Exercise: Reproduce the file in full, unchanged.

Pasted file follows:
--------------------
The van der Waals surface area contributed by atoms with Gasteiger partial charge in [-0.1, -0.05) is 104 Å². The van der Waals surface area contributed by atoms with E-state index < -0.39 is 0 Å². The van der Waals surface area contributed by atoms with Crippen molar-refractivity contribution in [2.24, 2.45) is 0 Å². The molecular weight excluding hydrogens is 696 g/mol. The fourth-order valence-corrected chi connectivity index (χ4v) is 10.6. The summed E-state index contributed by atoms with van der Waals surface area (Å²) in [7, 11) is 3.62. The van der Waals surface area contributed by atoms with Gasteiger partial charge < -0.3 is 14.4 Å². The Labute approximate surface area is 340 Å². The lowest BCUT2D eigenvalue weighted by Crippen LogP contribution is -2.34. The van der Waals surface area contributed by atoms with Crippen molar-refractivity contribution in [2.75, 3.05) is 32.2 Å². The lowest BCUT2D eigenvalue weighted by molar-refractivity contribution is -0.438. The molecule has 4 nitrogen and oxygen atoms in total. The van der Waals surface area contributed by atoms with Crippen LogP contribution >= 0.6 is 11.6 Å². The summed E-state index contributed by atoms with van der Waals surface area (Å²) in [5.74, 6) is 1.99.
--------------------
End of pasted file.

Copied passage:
The van der Waals surface area contributed by atoms with Gasteiger partial charge in [-0.1, -0.05) is 104 Å². The van der Waals surface area contributed by atoms with E-state index < -0.39 is 0 Å². The van der Waals surface area contributed by atoms with Crippen molar-refractivity contribution in [2.24, 2.45) is 0 Å². The molecular weight excluding hydrogens is 696 g/mol. The fourth-order valence-corrected chi connectivity index (χ4v) is 10.6. The summed E-state index contributed by atoms with van der Waals surface area (Å²) in [7, 11) is 3.62. The van der Waals surface area contributed by atoms with Gasteiger partial charge < -0.3 is 14.4 Å². The Labute approximate surface area is 340 Å². The lowest BCUT2D eigenvalue weighted by Crippen LogP contribution is -2.34. The van der Waals surface area contributed by atoms with Crippen molar-refractivity contribution in [2.75, 3.05) is 32.2 Å². The lowest BCUT2D eigenvalue weighted by molar-refractivity contribution is -0.438. The molecule has 4 nitrogen and oxygen atoms in total. The van der Waals surface area contributed by atoms with Crippen LogP contribution >= 0.6 is 11.6 Å². The summed E-state index contributed by atoms with van der Waals surface area (Å²) in [5.74, 6) is 1.99.